- Design Team: Pat Hanson FRAIC, Raymond Chow RAIC, Louis Clavin, Byron White, Elise Shelley, Joel Di Giacomo, Jeffrey Deng, Bernard Jin
- Artist: Thorsten Goldberg
- City: Edmonton
- Country: Canada
Text description provided by the architects. Edmonton’s Kathleen Andrews Transit Garage (KATG) is a municipal bus maintenance and storage facility designed to set new standards for an often-overlooked building type. Reconciling demanding technical requirements with simple and rigorous architecture, KATG elevates a conventionally utilitarian building and honors its important role within a growing, equitable, sustainable, and resilient contemporary city. Functional efficiency and high sustainability are matched by formal refinement, historic preservation, and public art, enriching both the lives of the people who work there and the wider community it serves.
Named after Edmonton’s first female bus driver, KATG houses 300 buses, and 35 maintenance bays with three undercarriage wash bays, four refuel bays and exterior wash bays. One level of employee parking is provided below grade — important in a locale whose temperatures can vary considerably from 35°C at the peak of summer to -40°C in winter. The busy hub supports 800 workers including bus drivers, maintenance, administration, and transit security staff with the intimate conditions of the workplace, whether human or mechanical, as well as the scale of urban infrastructure.
The building sits on a 10-acre site at the intersection of the Yellowhead Trail (the Trans-Canada Highway) and Fort Road which aligns with the CP Rail tracks. In 1936 the site was occupied by the Canada Packers’ abattoirs, stockyards, and meat processing plant. Designed by famed architect and educator, Eric Arthur, the Canada Packer’s factory was
a prime example of functional Canadian modernism until it was demolished in the 1980s apart from its 50-meter-tall smokestack. KATG restores this legacy by conserving the smokestack and remediating the brownfield site through ecological greening, micro-climatic thresholds, bioswales, and dense tree planting. Moreover, thoughtful landscaping including gabion baskets filled with Albertan river stones and granulated rubber tire ground cover are appropriate materials to seamlessly integrate architecture and landscape, while also highlighting the foundations and the smokestack in memory of what existed there before.
At 50,000 m2 KATG is a big building on a big site. Its box-like form is broken down by its continuous surface, wrapped in highly insulated stainless-steel panels with vertical corrugations and variegated widths. Furthermore, along Fort Road, five rooftop light wells enclosing stairs and mechanical systems give the building scale. These are capped by sculptures by Berlin artist Thorsten Goldberg referencing the topography of mountainous regions around the world that are at the same latitude as Edmonton — ironically one of the world’s flattest landscapes. The stainless-steel sculptures synthesize with the building’s surface, adding contrast to the uniformity of the architecture, stimulating curiosity and delight whether encountered by car or by foot.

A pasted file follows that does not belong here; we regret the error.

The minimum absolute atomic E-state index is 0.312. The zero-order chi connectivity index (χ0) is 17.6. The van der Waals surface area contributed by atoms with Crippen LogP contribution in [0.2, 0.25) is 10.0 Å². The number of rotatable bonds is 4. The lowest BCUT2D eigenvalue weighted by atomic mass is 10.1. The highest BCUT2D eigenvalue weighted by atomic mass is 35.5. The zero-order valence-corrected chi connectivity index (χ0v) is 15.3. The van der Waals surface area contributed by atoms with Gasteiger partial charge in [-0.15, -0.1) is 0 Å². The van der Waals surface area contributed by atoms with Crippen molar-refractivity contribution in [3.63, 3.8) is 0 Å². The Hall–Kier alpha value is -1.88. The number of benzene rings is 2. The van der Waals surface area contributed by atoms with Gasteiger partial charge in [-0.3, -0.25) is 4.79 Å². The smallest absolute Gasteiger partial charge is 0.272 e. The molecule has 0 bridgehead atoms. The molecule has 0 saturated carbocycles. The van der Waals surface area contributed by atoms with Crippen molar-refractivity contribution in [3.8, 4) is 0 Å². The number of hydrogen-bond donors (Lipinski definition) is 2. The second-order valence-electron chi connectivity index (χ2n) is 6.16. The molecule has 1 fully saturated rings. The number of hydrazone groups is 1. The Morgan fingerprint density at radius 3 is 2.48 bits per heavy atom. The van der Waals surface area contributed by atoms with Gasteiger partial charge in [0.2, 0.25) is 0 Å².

Inside, the building is powerfully pure and monochromatic. Employees enter through a generous lower-level congregating area, and up to a day-lit central atrium via a sculptural stair. The facility is designed to optimize the maneuvering, storage, and maintenance of the bus fleet and to promote overlap and exchange between blue- and white-collar personnel, in an almost political gesture of collegiality represented through architecture.
In contrast to the conventional garage, the bus station interiors are bright white, helping to facilitate both wellness and cleanliness. Such bold and precise architecture, executed at all scales, offers dignity and respect to Edmonton’s transit employees and pride in its fleet. As a new civic landmark, the building also provides pride of place for citizens and argues for more ambitious and exacting design standards for a building type that is so important to our shared urban experience.
Transit depots rarely attract attention from either designers or the public, despite their functions is critical to the life of most communities. KATG attempts to celebrate these services with a new civic landmark, and further Edmonton’s reputation as a progressive city.